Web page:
Vic Law is one of the Most Important Players in Northwestern Basketball History

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It will likely be a game time decision whether or not Northwestern senior wing Vic Law plays tonight in the Big Ten Tournament (“He’s very much questionable for the game,” NU coach Chris Collins said on the Big Ten Coaches Conference Call Monday), but his Wildcats legacy is already long cemented.

The St. Rita graduate and native of suburban South Holland collided with Big Ten scoring champ Carsen Edwards on Saturday, and the result was a cut to his shin which left him bleeding and unable to leave the court without being carried off. The good news is his basketball career won’t end with the scary scene on NU’s Senior Day.

“There is no long term damage which is great for him and his future,” Collins added.  “To have a senior that has meant so much to our program not be able to finish it the right way was heartbreaking.”

“It was scary looking at the time and there was an open wound on his shin, I think we were all a little bit nervous to see what was wrong because he was in so much pain.”

Collins said Law had a considerable gash on the leg that had to be sewn up, and impacted his shin bone, and it’s something that obviously hurts and is going to be sore for awhile.

However, Law was up and walking around after the loss to Purdue, which gave the Boilermakers a share of their record 24th league title.

If Vic Law doesn’t play another minute of college basketball, he’ll still leave Evanston among the top ten in program history for career rebounds, double doubles, three point field goals made, steals and games started. He’s also one of just four NU players to accomplish 1,200 points, 650 rebounds, 200 assists and 100 steals.

Most importantly, he was the very first recruit to commit to Collins, and the highest rated recruit in NU history at the time.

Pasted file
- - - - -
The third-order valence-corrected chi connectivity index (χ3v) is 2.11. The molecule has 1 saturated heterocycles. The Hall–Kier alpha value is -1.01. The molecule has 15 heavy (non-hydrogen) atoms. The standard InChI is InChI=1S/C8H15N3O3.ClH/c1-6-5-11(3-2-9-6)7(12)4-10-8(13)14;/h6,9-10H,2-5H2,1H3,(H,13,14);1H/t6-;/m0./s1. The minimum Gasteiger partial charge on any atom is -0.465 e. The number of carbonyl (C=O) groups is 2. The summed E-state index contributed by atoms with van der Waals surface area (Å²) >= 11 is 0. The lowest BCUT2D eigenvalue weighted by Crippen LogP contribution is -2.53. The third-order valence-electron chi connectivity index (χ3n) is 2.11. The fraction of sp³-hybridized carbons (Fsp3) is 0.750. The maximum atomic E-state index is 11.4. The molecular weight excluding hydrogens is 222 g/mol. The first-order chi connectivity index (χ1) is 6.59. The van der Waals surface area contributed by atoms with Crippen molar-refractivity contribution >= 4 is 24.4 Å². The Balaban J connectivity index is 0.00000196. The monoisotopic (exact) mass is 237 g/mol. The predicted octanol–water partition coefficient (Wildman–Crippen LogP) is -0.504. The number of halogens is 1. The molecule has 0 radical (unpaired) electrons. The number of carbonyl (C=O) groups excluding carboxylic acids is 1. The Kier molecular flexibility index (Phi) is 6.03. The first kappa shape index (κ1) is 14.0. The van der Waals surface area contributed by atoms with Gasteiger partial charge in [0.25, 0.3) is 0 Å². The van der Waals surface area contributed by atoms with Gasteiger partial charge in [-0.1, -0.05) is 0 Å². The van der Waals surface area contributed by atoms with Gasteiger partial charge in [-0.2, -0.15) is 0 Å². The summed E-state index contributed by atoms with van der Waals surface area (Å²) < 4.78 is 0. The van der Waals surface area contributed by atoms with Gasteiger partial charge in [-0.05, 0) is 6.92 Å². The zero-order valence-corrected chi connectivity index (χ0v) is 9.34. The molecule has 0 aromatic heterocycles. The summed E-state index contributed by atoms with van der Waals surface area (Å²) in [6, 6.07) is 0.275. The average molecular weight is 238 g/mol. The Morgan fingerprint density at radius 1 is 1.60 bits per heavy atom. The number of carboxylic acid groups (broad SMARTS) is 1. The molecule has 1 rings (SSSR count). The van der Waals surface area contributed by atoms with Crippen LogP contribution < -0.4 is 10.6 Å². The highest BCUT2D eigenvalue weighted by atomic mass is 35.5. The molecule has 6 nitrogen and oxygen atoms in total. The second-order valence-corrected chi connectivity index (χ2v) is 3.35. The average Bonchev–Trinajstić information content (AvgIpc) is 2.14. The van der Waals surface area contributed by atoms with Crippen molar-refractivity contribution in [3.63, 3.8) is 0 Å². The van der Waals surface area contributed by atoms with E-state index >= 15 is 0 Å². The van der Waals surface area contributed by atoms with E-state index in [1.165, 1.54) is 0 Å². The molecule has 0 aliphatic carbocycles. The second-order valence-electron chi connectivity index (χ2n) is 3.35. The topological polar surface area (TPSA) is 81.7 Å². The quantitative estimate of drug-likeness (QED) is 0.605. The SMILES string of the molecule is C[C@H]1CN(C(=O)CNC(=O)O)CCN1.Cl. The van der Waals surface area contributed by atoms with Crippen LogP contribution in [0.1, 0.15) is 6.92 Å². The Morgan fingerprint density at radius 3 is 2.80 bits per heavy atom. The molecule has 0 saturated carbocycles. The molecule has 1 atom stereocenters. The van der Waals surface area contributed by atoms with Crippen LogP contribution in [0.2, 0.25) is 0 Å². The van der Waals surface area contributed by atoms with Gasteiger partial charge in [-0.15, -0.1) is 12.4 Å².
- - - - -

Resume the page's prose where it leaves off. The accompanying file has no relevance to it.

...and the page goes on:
“You always have to have a first guy believe,” Collins said Saturday in postgame

“It still takes a lot of courage when you have a lot of other options that are more established. He was a trail blazer with that.”

Collins became uncharacteristically very emotional on Saturday when discussing the seniors: “They believed when there wasn’t a lot to believe in…The kind of men that they’ve become…it’s about the characters of these guys.”

This year’s senior class is obviously not seeing their college careers end in the manner that they had hoped. NU comes into their in-state battle against Illinois in Chicago’s Big Ten Tournament as the absolute bottom seed, having lost 11/12 and finished dead last in the conference.

Don’t count them out tonight though, with or without Vic Law, as they’ll face an Illinois team that has lost 5/6 and set a school record for single season losses.

Whether it’s tonight, or later on in the Big Ten tournament, Law leaves school as a key figure in the Wildcats program history.

“He spearheaded an amazing class of four guys, three of which became 1,000 point scorers and all-league guys,” said Collins.

“He was the catalyst to all that. He’s had an outstanding career. He’s very versatile on both ends of he court I give him so much credit this year with the way our roster was, he was asked to do a lot of things he wasn’t asked to do before.”

“For a lot of intents and purposes he was our point guard all year, he’s always been a wing, he’s always run the floor, he’s always come off screens. We asked him to be a primary playmaker this year, and he did it with a great attitude, and he did his best.”

vic-law

“It’s been an honor to watch him grow and become the man he’s become, in addition to the player.”

Vic Law has consistently been a great soundbite over the course of his four years at Northwestern too. If he’s made available to the media tonight, we will update this article later with quotes from him.

Paul M. Banks runs The Sports Bank.net, which is partnered with News Now. Banks, a former writer for NBC Chicago.com and Chicago Tribune.com, regularly appears as a guest pundit on WGN CLTV and co-hosts the “Let’s Get Weird, Sports” podcast on SB Nation

He also contributes sociopolitical essays to Chicago NowFollow him on Twitter and Instagram. The content of his cat’s Instagram account is unquestionably superior to his.

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